Selling the Invisible, by H. Beckwith

If you think about the title of the book for a minute you’ll start to understand what this book is all about. Suppose your company sold mobile phones and maintenance contracts for the phones. How would you pitch each product to a potential customer? You’d hand them the phone, let them feel the quality, maybe make a call or two so they could hear the excellent audio and reception, show them how easy it is to use, etc., etc. What would you hand them to sell the maintenance contract? They can’t feel it or see it or anything. It’s invisible. You can’t hand someone a service and let them “kick the tires.” Now do you understand the title?

The author has collected together an excellent set of concepts and examples which contrasts clearly the differences and challenges of selling services. You can examine a product but you can’t examine a service. What does that mean? There’s a chapter titled “Risky Business” that tells you, on one page. both to look at purchasing your service from the perspective of the potential client and also what’s often an important decision-making factor. Have you ever made a mistake on an assignment? Read the chapter called “To Err Is an Opportunity.” Chapter after chapter goes after one idea and makes a point. What I found as I read the book is that I’d apply what I was reading to what I was actually doing in my business. I started taking notes about each chapter and what I needed to do. We all need to build a sales and marketing plan (if you don’t think so then just read the chapter titled “Fallacy: Build a Better Mousetrap”) and I found that this book communicated the breadth of what we need to consider, a bit of how-to advice, and what not to do because you won’t get the results you expect.

Why is this stuff important? Why do we care? Because selling a service is different than selling a product, and we’re selling a service! For example, there’s a chapter titled “Last Impressions Last.” We’ve all heard about the importance of making a good first impression. Do you also focus on the last impression you give to a client as you’re wrapping up a consulting contract? When do you stop planning and start executing? Read the chapter called “Fallacy: Strategy is King.” Many things that we do we think are obvious and just common sense. Some are in fact good ideas and sound approaches but perhaps others aren’t. Do you think that the better you are the better your business will be? Read the chapter “Being Great vs. Being Good.” These are just a few examples of what you’ll get out of this book.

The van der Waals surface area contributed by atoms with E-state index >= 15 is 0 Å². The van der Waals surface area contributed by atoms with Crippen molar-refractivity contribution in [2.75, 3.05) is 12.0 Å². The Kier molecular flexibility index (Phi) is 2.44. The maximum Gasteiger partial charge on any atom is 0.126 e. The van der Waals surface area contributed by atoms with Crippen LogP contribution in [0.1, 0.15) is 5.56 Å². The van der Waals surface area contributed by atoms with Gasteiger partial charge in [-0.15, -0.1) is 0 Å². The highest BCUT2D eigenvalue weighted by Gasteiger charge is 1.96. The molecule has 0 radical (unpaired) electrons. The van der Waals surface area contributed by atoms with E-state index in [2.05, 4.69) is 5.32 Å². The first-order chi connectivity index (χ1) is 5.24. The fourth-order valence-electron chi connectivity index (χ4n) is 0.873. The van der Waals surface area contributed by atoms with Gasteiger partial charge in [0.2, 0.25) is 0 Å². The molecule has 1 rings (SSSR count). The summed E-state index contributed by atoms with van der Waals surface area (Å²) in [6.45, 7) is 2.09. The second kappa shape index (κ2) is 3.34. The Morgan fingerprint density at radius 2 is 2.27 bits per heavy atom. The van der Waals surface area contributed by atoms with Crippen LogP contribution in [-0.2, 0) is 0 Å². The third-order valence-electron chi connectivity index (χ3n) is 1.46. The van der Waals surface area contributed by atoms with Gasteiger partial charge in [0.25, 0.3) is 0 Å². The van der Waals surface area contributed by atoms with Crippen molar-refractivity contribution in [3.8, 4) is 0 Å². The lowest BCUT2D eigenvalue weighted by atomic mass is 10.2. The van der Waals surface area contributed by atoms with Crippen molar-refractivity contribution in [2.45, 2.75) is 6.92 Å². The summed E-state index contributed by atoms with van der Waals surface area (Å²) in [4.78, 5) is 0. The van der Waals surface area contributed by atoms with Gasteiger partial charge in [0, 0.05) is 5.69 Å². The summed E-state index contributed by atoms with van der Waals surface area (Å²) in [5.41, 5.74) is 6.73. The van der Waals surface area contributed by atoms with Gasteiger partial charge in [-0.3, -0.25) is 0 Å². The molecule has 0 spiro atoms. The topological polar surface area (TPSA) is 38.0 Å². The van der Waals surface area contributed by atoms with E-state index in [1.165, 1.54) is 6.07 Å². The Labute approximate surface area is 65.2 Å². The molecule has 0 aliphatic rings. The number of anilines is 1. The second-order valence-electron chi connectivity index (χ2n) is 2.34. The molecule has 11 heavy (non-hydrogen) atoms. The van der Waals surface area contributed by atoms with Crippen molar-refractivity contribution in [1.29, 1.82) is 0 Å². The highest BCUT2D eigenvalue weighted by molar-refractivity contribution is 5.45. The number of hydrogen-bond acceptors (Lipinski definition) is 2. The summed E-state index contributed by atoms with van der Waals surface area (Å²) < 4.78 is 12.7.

The book is organized into major sections with many chapters per section. Each chapter is very small, typically just a page or two (there are 172 chapters and 250 pages). Each chapter drives home one key point and often includes real-world examples. Since they’re small they’re quick to read. They’re fun to read. The book is perfect for those spare few minutes we get occasionally during our busy days. It’s perfect for a trip or a commute. You get good material and you don’t need to dedicate a solid hour of focused concentration to get it.

For the most part consultants sell services. We sell our expertise. We need to know how. And probably most of us have a limited sales and marketing budget. This book is not a cookbook but a great collection of tips, tricks, and advice to help us all improve how we sell our invisible product.